A scam warning has been issued by ministers encouraging people not to cheat with fraudulent messages asking them to provide bank details when the energy price guarantee comes into effect.
From October 1, a cap on the price households pay for a unit of gas and electricity they use will mean a typical utility bill would have to be £2,500 a year. The first installment of £400 discount for households will also appear on bills.
However, the government fears that scammers could target people by falsely telling them to claim the aid announced in September amid soaring energy bills and the cost of living crisis.
There is no need to apply for the schemes, as most customers receive the support automatically through their utility bills, while households in Northern Ireland will receive the same assistance from November, with support for October’s bills retroactive.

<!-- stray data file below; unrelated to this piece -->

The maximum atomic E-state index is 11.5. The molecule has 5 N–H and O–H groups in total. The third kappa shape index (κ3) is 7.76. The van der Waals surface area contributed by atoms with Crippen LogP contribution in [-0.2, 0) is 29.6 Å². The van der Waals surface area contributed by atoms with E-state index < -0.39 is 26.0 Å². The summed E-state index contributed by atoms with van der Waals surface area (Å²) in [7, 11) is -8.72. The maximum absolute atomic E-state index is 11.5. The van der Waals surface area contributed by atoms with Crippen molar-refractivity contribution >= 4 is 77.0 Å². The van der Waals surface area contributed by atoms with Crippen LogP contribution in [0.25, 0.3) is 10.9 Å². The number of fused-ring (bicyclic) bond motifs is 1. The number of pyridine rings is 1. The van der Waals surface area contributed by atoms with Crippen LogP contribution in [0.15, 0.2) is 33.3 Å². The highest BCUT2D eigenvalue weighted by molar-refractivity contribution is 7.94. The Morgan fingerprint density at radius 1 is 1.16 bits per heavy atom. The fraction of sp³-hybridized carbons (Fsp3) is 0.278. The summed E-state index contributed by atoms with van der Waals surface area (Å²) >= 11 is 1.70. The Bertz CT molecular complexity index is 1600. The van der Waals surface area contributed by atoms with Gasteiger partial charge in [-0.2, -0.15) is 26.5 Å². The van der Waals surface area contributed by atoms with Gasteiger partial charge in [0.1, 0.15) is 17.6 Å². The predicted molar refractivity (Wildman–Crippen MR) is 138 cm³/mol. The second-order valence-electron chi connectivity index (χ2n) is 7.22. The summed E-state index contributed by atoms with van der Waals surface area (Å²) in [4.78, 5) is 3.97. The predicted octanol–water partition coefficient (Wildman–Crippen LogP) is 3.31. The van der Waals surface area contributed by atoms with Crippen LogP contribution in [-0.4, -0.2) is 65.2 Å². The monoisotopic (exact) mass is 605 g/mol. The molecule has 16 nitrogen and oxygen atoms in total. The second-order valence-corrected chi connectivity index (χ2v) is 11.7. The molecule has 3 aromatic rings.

The company secretary, Jacob Rees-Mogg, said he wanted “to urge people to stay alert to scams today” because the aid would “reach people automatically” and there was no need to apply.
He added that the financial aid on offer was unprecedented and would protect households and businesses “across the country from what would be an 80% increase in energy bills this winter”.
Consumers are urged to report suspected scams and the government said no household should be asked for bank details at any time.